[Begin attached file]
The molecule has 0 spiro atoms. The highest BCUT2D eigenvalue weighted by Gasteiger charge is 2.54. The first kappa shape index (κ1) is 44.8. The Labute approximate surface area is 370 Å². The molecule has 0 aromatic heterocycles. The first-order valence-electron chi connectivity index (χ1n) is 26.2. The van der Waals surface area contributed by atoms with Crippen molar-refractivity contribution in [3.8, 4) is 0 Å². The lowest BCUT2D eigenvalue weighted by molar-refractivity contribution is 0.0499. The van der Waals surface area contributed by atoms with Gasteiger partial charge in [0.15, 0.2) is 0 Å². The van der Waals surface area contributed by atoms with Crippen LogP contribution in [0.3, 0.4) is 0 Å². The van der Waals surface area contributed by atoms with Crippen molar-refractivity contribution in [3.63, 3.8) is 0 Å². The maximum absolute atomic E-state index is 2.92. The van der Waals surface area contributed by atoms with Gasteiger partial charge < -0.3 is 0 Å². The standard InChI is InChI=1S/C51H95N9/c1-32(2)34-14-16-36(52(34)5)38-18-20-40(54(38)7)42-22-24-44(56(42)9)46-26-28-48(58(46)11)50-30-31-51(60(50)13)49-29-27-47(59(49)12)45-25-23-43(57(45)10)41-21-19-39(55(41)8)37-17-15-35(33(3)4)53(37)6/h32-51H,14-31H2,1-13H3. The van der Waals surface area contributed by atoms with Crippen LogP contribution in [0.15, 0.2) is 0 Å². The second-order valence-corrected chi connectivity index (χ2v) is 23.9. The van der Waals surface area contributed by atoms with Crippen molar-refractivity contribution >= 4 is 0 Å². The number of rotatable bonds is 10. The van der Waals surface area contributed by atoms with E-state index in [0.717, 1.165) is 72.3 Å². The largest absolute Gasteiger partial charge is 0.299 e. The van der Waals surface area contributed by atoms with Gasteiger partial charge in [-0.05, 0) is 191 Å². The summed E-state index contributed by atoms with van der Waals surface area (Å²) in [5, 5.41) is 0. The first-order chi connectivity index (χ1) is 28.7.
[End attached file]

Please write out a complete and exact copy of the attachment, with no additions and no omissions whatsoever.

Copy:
The molecule has 0 spiro atoms. The highest BCUT2D eigenvalue weighted by Gasteiger charge is 2.54. The first kappa shape index (κ1) is 44.8. The Labute approximate surface area is 370 Å². The molecule has 0 aromatic heterocycles. The first-order valence-electron chi connectivity index (χ1n) is 26.2. The van der Waals surface area contributed by atoms with Crippen molar-refractivity contribution in [3.8, 4) is 0 Å². The lowest BCUT2D eigenvalue weighted by molar-refractivity contribution is 0.0499. The van der Waals surface area contributed by atoms with Gasteiger partial charge in [0.15, 0.2) is 0 Å². The van der Waals surface area contributed by atoms with Crippen LogP contribution in [0.3, 0.4) is 0 Å². The van der Waals surface area contributed by atoms with Crippen molar-refractivity contribution in [3.63, 3.8) is 0 Å². The maximum absolute atomic E-state index is 2.92. The van der Waals surface area contributed by atoms with Gasteiger partial charge < -0.3 is 0 Å². The standard InChI is InChI=1S/C51H95N9/c1-32(2)34-14-16-36(52(34)5)38-18-20-40(54(38)7)42-22-24-44(56(42)9)46-26-28-48(58(46)11)50-30-31-51(60(50)13)49-29-27-47(59(49)12)45-25-23-43(57(45)10)41-21-19-39(55(41)8)37-17-15-35(33(3)4)53(37)6/h32-51H,14-31H2,1-13H3. The van der Waals surface area contributed by atoms with Crippen LogP contribution in [0.15, 0.2) is 0 Å². The second-order valence-corrected chi connectivity index (χ2v) is 23.9. The van der Waals surface area contributed by atoms with Crippen molar-refractivity contribution >= 4 is 0 Å². The number of rotatable bonds is 10. The van der Waals surface area contributed by atoms with E-state index in [0.717, 1.165) is 72.3 Å². The largest absolute Gasteiger partial charge is 0.299 e. The van der Waals surface area contributed by atoms with Gasteiger partial charge in [-0.05, 0) is 191 Å². The summed E-state index contributed by atoms with van der Waals surface area (Å²) in [5, 5.41) is 0. The first-order chi connectivity index (χ1) is 28.7.